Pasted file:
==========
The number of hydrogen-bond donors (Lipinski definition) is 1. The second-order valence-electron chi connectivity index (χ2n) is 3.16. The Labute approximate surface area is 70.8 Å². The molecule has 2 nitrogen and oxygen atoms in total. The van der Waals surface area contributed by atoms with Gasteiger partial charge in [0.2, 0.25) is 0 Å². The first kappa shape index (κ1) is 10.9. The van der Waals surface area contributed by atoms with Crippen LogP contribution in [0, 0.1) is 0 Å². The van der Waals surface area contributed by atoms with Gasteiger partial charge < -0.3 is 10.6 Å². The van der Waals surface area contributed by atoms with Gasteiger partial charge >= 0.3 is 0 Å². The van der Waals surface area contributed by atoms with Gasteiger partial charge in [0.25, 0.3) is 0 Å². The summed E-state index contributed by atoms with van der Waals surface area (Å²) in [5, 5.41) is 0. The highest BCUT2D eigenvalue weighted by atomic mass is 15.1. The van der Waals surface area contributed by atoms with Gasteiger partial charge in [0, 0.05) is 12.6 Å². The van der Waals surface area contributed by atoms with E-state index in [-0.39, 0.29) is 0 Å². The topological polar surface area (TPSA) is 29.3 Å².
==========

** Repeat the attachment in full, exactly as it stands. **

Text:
The number of hydrogen-bond donors (Lipinski definition) is 1. The second-order valence-electron chi connectivity index (χ2n) is 3.16. The Labute approximate surface area is 70.8 Å². The molecule has 2 nitrogen and oxygen atoms in total. The van der Waals surface area contributed by atoms with Gasteiger partial charge in [0.2, 0.25) is 0 Å². The first kappa shape index (κ1) is 10.9. The van der Waals surface area contributed by atoms with Crippen LogP contribution in [0, 0.1) is 0 Å². The van der Waals surface area contributed by atoms with Gasteiger partial charge < -0.3 is 10.6 Å². The van der Waals surface area contributed by atoms with Gasteiger partial charge >= 0.3 is 0 Å². The van der Waals surface area contributed by atoms with Gasteiger partial charge in [0.25, 0.3) is 0 Å². The summed E-state index contributed by atoms with van der Waals surface area (Å²) in [5, 5.41) is 0. The highest BCUT2D eigenvalue weighted by atomic mass is 15.1. The van der Waals surface area contributed by atoms with Gasteiger partial charge in [0, 0.05) is 12.6 Å². The van der Waals surface area contributed by atoms with E-state index in [-0.39, 0.29) is 0 Å². The topological polar surface area (TPSA) is 29.3 Å².